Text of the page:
competition "Kriehubergasse", 1st prize for ARTEC Architekten
The potential of the “street” as a structural element in urban design
Richard Manahl, ARTEC Architekten.
Talk given at the conference Abstract City: Streets, Universität der Künste Berlin, 2008
An attempt at a system to clarify terms as limit value consideration
The horizontal plane is the basis on which human beings move and stand, the vertical is the special case for changing planes. A standard classification of urban design structural elements according to their usability in space remains both banal and valid: in one dimension: as “street”, in two dimensions: as “square”, in three dimensions: as “building” –. Through connecting these structural elements “city” is created.
The street is a linear, mono-dimensional element that connects here and there – with the exception of the bridge, where the specific nature of the linear course becomes evident.
The street is a traffic route and infrastructure medium: it creates connections not only in the form of transportation – media such as water, gas, electricity or telephone also form part of the cross-section.
As long as no further element is added, the information content, i.e. the change of possibilities, remains zero along the line of the street, apart from encounters and views.
One form of “informedness” of the linear strand is made possible by adding individual events (buildings or squares). Above and beyond the function of connecting places, here a medium of information is created: this informed equipping generates “possibilities” for those who can “read” (i.e. use) them, that is a form of “behaviour”.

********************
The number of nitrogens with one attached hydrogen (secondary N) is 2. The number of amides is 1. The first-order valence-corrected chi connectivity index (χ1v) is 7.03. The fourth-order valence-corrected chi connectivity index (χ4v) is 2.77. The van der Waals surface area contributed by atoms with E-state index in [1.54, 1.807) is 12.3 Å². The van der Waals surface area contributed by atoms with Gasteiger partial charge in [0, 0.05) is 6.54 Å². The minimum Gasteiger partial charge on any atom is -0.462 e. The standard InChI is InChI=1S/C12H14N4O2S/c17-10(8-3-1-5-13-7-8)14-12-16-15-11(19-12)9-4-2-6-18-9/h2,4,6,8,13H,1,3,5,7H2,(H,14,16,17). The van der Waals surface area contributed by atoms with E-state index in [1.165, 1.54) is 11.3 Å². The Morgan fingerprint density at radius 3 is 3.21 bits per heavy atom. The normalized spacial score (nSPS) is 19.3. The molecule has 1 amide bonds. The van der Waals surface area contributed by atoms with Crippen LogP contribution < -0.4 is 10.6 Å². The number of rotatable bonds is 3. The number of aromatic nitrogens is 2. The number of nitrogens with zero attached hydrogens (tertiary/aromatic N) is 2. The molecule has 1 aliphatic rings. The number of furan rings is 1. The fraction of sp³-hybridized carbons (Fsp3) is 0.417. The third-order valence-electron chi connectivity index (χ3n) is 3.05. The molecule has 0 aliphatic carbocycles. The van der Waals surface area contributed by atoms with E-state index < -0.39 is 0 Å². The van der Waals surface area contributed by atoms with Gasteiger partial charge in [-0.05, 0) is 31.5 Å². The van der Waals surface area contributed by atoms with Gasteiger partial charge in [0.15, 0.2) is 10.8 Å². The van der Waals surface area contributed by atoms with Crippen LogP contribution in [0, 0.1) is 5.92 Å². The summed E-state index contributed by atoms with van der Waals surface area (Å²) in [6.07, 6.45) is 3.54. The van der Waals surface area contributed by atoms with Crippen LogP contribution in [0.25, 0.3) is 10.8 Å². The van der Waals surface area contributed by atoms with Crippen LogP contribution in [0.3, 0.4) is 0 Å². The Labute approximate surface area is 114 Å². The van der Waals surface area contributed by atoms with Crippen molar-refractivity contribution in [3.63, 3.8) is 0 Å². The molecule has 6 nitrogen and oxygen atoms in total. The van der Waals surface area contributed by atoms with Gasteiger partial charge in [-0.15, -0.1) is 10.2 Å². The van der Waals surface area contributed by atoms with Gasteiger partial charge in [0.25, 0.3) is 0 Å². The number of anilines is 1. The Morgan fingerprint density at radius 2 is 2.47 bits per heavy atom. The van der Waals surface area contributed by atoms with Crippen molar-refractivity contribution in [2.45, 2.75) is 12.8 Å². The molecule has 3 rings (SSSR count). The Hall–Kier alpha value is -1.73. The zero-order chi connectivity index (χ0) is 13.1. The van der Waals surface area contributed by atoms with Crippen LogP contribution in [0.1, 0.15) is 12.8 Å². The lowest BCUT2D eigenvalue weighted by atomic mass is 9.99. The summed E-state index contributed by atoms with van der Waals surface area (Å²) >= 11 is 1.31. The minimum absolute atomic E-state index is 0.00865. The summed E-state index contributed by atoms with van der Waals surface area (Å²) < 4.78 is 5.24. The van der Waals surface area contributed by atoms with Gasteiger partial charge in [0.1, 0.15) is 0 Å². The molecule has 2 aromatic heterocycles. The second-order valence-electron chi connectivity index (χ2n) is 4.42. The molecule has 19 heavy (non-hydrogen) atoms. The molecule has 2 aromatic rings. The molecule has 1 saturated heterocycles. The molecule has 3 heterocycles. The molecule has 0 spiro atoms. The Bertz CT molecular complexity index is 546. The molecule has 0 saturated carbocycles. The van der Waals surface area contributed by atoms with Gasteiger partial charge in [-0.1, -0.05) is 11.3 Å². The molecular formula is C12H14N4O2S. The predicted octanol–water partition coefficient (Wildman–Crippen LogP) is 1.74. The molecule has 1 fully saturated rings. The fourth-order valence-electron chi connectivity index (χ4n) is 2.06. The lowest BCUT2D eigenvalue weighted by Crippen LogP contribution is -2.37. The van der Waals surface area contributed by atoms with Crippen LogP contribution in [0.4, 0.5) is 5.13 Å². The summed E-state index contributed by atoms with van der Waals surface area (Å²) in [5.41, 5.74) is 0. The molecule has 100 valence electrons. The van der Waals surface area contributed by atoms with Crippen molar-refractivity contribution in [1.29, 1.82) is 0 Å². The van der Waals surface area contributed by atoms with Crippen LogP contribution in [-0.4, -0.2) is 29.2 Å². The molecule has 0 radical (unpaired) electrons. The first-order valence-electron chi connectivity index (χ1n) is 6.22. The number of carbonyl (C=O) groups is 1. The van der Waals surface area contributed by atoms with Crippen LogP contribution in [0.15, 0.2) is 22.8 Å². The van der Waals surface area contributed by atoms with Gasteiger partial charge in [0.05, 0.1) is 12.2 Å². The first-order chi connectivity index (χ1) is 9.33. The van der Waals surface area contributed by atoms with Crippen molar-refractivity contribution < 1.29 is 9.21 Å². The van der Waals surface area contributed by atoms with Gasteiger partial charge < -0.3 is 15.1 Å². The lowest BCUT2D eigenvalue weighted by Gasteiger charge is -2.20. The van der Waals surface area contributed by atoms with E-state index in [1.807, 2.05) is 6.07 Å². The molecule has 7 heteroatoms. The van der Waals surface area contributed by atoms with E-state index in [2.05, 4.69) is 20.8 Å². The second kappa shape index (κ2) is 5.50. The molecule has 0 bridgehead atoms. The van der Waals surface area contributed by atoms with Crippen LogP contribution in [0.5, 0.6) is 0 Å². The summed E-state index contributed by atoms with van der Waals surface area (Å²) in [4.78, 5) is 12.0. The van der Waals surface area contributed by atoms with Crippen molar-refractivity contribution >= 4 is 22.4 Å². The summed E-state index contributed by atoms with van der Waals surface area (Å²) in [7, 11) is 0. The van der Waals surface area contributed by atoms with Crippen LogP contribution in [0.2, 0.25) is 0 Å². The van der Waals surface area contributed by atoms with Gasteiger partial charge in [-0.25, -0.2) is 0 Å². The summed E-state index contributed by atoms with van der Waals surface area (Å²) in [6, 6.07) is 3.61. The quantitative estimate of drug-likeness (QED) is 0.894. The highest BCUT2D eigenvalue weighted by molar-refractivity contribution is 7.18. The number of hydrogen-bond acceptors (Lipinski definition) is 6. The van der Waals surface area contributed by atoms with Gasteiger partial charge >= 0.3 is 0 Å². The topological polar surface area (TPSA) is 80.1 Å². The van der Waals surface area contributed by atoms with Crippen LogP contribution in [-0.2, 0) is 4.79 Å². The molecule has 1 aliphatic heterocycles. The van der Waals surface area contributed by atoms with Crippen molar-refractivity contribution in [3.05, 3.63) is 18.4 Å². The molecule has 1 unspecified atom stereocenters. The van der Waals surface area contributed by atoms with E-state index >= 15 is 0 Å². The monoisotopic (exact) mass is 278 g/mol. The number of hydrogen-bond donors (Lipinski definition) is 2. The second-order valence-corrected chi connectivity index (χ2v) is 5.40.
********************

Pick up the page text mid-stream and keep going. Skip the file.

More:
The degree of “informedness” is increased through the proportion of individual events in the overall accumulation that are publicly usable and devoted to freely accessible exchange.
In the cross section the transition from street space to the closed mass of the buildings becomes the main criterion for usability. A direct collision between open and closed space brings with it the greatest difficulties as regards appropriating public space positively rather than hastily making one’s way through it
Alongside those buildings that are, from the start, dedicated to the public realm, the structural shaping of the buildings and their possibilities in terms of adaptation and change are decisive for the potential of a street.
In addition to the publicly accessible content of buildings the announcement of this content becomes an additional factor as regards differentiating surfaces and legibility. A further factor in the accumulation arises on the street itself in the form of the supply of seating, shade and casual shopping facilities.
A further form of “informedness” develops where two streets intersect: the second dimension emerges, there is a choice of goals. It is in the addition of this two dimensionality that the “grid” develops: a form of dividing up space as a meaningful approach to providing similar conditions for similar needs such as route connections or plot sizes.